Here’s a Solanki era sun temple that has defied Ghazni, Khilji and time itself

If there is anything that bowls me over completely, it is that orange ball of fire, rising slowly behind bare, leafless branches or sinking into the enormous sea. I don’t mind going to any extent to capture these irresistible images, whether waking up at ungodly hours or traversing unfriendly terrain to capture that magical moment. Yes, the sun definitely makes the most gorgeous visuals.

So, travelling in Gujarat recently, I am pulled like a magnet to the Sun Temple at Modhera.

Leaving Ahmedabad airport, we drive for 90 minutes on a more or less smooth road to reach the Modhera Sun Temple, stopping on the way for chai (the thick, creamy variety made from the famous Gujarat milk) and moong phalli. I discover that Gujarat is famous for its peanuts; you get quantities of them everywhere, large, sweet and succulent.

As the magnificent temple emerges into view, I can see that the basic or outer structure of the temple is well preserved and imposing, a brilliant example of our rich heritage. There it is, an exquisite sandstone structure glistening in the winter sun.

Mixed welcome

In the courtyard, an ensemble of disfigured sculptures greets you. Inexplicably placed under a tree in the open, there these precious pieces of art lie, unaccounted and uncared for. Is there at least a catalogue that lists them? I wonder at such cultural wealth lying discarded in gay abandon.

Like other such tourist spots, there are guides hovering and tourists hurriedly clicking pictures before getting back into waiting buses. The photos will be downloaded later, onto Facebook or Picasa, admired over a samosa and chai and, after a few Likes, forgotten. I wonder why nobody spends a little more time just gazing at the temple’s sheer beauty or admiring the intricate figurines carved in fine detail on the pillars by diligent sculptors working in an age long gone by. It could be that they have no time to stand and stare or, more practically, it could be that the pervading stench of the bats drives them away.

I listen to the guide’s sing-song narration. Built in about 1026 AD by the sun-worshipping Solanki rulers, around the time when Somnath was plundered by Mahmud Ghazni, this temple too faced the storm of his invasion. The Solankis, however, regained much of their lost power and splendour and managed to restore the temple, only for it to be attacked at a later date by Allauddin Khilji and left in ruins.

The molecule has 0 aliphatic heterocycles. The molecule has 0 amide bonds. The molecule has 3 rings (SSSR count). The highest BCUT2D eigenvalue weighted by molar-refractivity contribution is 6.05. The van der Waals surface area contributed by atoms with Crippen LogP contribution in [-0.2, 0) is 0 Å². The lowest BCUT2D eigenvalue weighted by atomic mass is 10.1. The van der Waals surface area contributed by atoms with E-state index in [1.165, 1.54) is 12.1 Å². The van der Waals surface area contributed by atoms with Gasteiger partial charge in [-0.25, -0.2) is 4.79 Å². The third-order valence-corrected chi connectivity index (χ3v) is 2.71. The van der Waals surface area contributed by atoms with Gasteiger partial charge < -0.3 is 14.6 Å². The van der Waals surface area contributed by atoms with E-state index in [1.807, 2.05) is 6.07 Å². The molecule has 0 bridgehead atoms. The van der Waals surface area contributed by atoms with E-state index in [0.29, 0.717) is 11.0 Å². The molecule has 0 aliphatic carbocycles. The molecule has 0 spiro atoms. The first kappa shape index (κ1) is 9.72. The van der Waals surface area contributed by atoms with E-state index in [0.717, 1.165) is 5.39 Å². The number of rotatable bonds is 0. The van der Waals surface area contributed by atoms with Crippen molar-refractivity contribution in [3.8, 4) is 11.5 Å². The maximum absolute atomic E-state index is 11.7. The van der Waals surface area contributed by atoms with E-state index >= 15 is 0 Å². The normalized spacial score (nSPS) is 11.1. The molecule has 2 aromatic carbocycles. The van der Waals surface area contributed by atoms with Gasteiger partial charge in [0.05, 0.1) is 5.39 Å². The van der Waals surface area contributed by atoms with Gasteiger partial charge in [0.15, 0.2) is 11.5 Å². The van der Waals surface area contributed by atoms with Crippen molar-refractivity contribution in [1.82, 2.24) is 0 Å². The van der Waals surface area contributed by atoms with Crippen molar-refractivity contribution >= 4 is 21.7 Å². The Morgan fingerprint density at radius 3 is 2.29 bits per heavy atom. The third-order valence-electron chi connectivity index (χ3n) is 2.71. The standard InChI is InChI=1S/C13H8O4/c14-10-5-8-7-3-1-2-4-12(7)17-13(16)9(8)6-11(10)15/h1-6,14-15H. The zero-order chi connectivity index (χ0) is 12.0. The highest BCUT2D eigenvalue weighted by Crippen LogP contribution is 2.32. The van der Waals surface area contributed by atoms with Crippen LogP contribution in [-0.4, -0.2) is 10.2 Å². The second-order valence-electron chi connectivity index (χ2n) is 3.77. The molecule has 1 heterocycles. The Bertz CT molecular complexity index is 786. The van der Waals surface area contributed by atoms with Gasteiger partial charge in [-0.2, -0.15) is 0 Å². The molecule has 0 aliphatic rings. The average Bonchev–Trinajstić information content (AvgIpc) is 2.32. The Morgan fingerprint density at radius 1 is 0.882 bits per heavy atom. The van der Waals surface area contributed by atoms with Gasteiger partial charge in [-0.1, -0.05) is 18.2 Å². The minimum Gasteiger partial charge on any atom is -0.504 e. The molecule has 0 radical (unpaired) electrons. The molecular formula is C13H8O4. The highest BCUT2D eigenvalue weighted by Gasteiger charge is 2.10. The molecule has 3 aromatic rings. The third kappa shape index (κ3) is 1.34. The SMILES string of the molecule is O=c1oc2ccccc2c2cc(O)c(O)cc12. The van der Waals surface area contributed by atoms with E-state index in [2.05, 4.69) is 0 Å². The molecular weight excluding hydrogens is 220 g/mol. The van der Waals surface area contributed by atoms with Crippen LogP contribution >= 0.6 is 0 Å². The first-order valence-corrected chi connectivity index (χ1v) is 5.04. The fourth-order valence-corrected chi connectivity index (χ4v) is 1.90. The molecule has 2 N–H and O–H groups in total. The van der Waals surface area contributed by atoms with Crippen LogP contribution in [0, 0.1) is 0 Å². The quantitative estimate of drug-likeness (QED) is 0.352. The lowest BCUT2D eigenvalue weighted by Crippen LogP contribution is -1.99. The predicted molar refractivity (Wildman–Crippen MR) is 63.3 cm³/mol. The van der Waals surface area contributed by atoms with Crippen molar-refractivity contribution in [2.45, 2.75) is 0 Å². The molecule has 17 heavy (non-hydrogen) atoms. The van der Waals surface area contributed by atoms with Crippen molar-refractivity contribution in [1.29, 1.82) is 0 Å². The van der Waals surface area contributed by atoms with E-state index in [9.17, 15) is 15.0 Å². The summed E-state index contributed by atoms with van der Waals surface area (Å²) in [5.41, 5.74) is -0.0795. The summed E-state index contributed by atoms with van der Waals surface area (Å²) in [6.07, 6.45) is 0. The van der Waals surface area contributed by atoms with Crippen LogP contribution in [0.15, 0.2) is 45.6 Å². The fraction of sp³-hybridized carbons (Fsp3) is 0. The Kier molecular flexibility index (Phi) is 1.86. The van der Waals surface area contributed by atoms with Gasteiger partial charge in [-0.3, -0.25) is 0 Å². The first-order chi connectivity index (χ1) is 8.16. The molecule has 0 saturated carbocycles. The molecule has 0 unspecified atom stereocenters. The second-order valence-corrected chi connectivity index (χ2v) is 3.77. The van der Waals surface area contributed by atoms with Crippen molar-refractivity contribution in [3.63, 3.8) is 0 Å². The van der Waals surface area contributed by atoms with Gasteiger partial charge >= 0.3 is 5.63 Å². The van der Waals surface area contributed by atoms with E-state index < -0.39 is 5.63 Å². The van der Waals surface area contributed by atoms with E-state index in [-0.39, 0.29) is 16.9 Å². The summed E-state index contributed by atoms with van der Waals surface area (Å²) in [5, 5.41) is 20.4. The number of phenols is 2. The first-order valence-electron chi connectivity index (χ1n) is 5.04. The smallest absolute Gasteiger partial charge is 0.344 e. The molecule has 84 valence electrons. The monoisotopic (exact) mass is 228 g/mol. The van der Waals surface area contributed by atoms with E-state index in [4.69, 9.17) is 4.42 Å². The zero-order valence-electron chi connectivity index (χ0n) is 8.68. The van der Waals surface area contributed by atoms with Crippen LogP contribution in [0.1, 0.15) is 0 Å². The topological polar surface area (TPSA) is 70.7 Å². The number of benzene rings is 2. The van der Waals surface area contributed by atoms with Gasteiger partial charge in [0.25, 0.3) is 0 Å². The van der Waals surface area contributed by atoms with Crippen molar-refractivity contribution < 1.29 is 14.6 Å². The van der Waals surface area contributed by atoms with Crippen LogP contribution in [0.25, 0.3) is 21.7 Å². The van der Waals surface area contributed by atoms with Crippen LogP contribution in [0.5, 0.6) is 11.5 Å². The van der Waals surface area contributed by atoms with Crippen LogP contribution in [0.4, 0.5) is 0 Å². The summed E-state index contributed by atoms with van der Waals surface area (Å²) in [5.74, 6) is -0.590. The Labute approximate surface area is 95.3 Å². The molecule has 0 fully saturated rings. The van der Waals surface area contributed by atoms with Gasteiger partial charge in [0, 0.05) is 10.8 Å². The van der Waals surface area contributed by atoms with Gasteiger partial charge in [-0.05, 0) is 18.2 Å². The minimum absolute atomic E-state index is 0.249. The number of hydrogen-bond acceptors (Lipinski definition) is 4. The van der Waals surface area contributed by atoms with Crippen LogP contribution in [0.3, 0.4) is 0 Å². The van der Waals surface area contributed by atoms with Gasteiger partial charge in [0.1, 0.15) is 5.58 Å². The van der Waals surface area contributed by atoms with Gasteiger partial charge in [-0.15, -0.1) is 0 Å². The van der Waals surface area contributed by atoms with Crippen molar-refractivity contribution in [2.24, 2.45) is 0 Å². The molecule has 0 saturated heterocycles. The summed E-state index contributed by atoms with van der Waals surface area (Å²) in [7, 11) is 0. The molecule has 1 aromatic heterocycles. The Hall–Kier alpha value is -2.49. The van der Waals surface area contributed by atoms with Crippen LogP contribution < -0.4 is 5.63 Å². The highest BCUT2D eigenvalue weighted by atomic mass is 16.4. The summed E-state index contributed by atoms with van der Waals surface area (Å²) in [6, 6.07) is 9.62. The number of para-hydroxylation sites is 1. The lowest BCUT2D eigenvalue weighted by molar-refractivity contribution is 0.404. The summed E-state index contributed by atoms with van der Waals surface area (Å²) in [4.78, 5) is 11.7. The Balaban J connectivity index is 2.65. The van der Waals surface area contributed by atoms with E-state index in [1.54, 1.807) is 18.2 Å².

The guide describes how the temple was designed so that the first rays of the sun would fall on the idol in the inner sanctum during the equinoxes. Once, there was a pure gold idol of the Sun God here, riding his golden chariot drawn by seven golden horses, all placed in a 15 feet pit filled with gold coins. Looted by Ghazni and Khilji, we now only have hundreds of bats hanging from the ceiling, repelling visitors.

Stellar structures

The Sabha Mandap, a magnificent pillared pavilion open on all sides, was used for religious gatherings. Its 52 elaborately carved pillars represent the weeks in a year and have an abundance of erotic sculptures carved on them, which the hastening tourists are too harried to notice.

The temple tank is called Surya Kund and is the jewel of the temple. It looks like a huge, beautiful emerald set into the pale brown sandstone. A large rectangular and stepped tank, it was used to store pure water for the devotees to wash themselves in before they worshipped the Sun God. It is surrounded by 108 tiny temples and lies fully covered by green moss, making a pretty picture. Unfortunately, the picture is marred by plastic bags and bottles floating on it.

My fascination for the sun grows, as the guide’s discourse slowly fades, and I turn back to gaze once more at the stunning edifice devoted to our brightest star. Thank you Ghazni, for at least leaving the structure intact.